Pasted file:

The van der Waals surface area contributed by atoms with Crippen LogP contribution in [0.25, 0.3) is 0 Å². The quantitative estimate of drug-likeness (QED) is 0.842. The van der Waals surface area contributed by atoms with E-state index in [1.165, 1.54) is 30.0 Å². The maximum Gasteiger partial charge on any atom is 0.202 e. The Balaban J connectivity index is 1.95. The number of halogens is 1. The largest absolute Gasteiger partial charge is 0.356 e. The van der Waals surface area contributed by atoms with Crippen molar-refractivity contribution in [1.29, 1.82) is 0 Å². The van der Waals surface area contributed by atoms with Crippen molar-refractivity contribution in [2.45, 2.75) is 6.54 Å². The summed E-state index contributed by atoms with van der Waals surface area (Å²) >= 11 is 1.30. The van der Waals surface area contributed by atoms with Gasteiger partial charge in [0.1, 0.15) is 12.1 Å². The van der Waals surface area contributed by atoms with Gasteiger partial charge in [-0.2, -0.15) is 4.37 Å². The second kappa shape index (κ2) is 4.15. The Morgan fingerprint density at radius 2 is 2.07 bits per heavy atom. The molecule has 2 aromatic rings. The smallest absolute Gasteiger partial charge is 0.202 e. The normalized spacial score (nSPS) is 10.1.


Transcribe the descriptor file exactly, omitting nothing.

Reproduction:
The van der Waals surface area contributed by atoms with Crippen LogP contribution in [0.25, 0.3) is 0 Å². The quantitative estimate of drug-likeness (QED) is 0.842. The van der Waals surface area contributed by atoms with E-state index in [1.165, 1.54) is 30.0 Å². The maximum Gasteiger partial charge on any atom is 0.202 e. The Balaban J connectivity index is 1.95. The number of halogens is 1. The largest absolute Gasteiger partial charge is 0.356 e. The van der Waals surface area contributed by atoms with Crippen molar-refractivity contribution in [1.29, 1.82) is 0 Å². The van der Waals surface area contributed by atoms with Crippen molar-refractivity contribution in [2.45, 2.75) is 6.54 Å². The summed E-state index contributed by atoms with van der Waals surface area (Å²) >= 11 is 1.30. The van der Waals surface area contributed by atoms with Gasteiger partial charge in [0.1, 0.15) is 12.1 Å². The van der Waals surface area contributed by atoms with Gasteiger partial charge in [-0.2, -0.15) is 4.37 Å². The second kappa shape index (κ2) is 4.15. The Morgan fingerprint density at radius 2 is 2.07 bits per heavy atom. The molecule has 2 aromatic rings. The smallest absolute Gasteiger partial charge is 0.202 e. The normalized spacial score (nSPS) is 10.1.